¬ What about the outcome?

We came to the result by creating an interactive situation for the children in-patients through the interventions in and outside the hospital building, which obviously coincides with our work. I think this is where the outcome of the project has to be looked for.

¬ During the meetings with the children, did they take on the part of the (interactive) audience or did the situation itself become an artistic act, in which case the children you worked with turned from “patients” into co-authors or co-players?

Because of not knowing the internal rules of the hospital directly but only through previous depictions, the initial project consisted in a role-play subsequently adapted to the framework which was only clear after the beginning. From the very start we encountered the problem of the children participation: it depended on their parents’ signature. Of course, this is alright, and the parents’ consent could be of use, but in most cases it became an obstacle, on one hand because of the worry of worsening the condition of the children and on the other hand for fear of a media exploitation of their image. But with regard to the concerned, legitimate, even paranoid restrictions that we had to face in the beginning, it turned out that the hospital personnel in charge with the children let us do whatever we wanted to...

To trigger the communication we used Kaspar Hauser’s story, aiming to create a situation in which every participant, in spite of the con­struct­ed nature of the situation, regards himself spontaneously as being at the same level with everybody. This was also a kind of removal of the usual landmarks, reaching the zero level. We came up with a state in which the individual renounces the language, lacks the mechanism or the instruments which people use when describ­ing themselves of their environment. Starting from here, from the point drew on the nose tip, we offered the visual signs which they used, step by step, as contact points in relationship with themselves and the others. The new relationships between the children occurred suddenly, out of the blue.

¬ I understood that during the workshop regarding these signs of a sui generis communication you suggested that they should watch Hitchcock’s Birds. How did you end up by building your perception on this workshop around the movie and why did you choose this theme?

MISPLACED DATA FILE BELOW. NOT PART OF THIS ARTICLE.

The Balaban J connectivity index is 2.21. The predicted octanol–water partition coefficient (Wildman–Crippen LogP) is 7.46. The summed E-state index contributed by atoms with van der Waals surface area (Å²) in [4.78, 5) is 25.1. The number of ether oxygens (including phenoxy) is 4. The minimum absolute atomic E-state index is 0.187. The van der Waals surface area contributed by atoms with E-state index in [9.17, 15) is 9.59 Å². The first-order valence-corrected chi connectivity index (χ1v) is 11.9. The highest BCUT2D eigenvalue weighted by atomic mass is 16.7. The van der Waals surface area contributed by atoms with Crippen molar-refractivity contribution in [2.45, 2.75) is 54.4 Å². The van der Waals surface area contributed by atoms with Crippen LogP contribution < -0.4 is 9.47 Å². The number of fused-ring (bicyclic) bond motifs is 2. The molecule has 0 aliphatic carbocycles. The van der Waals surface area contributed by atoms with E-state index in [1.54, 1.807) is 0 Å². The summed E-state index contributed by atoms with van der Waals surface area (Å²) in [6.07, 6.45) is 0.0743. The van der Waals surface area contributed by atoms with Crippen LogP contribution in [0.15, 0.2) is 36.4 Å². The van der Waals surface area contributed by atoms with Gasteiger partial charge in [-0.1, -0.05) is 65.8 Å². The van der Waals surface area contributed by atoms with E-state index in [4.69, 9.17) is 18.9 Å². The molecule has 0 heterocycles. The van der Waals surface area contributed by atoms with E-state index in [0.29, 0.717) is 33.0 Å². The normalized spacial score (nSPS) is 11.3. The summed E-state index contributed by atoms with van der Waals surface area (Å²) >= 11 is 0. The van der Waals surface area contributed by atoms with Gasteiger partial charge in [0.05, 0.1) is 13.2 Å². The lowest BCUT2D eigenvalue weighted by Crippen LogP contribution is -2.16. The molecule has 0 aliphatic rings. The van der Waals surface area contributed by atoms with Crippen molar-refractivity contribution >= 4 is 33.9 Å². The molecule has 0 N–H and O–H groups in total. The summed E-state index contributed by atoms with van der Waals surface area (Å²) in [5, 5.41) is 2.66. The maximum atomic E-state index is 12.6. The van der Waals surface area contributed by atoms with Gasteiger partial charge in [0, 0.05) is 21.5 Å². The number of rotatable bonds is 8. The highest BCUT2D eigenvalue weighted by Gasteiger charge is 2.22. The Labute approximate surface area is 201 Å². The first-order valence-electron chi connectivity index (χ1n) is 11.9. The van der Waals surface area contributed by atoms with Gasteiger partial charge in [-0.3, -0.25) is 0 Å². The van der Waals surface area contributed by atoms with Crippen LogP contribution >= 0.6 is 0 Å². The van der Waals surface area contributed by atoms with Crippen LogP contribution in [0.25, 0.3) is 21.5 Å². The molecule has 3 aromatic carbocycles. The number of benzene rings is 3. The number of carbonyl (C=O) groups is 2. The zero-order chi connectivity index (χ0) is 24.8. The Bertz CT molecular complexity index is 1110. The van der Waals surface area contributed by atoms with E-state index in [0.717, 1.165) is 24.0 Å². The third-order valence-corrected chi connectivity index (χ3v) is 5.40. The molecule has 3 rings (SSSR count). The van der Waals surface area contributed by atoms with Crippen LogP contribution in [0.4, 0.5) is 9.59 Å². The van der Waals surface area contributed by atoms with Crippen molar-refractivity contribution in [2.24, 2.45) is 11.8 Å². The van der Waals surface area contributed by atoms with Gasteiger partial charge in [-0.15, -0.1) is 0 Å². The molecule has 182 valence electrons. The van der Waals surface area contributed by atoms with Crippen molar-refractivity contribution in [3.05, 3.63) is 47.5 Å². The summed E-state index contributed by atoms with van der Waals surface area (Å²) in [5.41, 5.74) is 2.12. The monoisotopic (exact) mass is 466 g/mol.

The Hitchcock theme came up on the way. We seemed to have discovered a structure or a mechanism analogous with our hospital experience, where images or symbols, the language, generally speak­ing, grow on top of the people (it’s like, one could say, the fear of mass media drives man into a blind resistance).

Within the hospital spaces one often lives with the this feeling that signs seem to grow on top, strange or hostile... a language no longer relating people, at most an adornment, and a pretty uncared-for one. The objects in the hospital, the ones used in therapy or for other purposes did not come from the quotidian, they made everything look like a unique moment frozen in time, which can only disappear when wiped off completely.

At one time we intended to clean up everything floating threaten­ingly in the air. It kind of relates to what happens in the movie, when people realize in the end that they have no choice and have to live with the birds. However, during one of the last meetings with the children, when the experience was closing to an end and there were fewer children attending since there were fewer patients, we sug­gest­ed watching the movie and at the same time re-watching the whole project as a whole, already established on the same level as the activities carried on. And then the title of the movie seemed appropriate as a name for the whole project. Of course, we also thought that if this is the name of the project, then this theme remains pretty visible, without being imposed from outside, but instead occurring from within the project.

¬ How did the children respond to the creative workshop?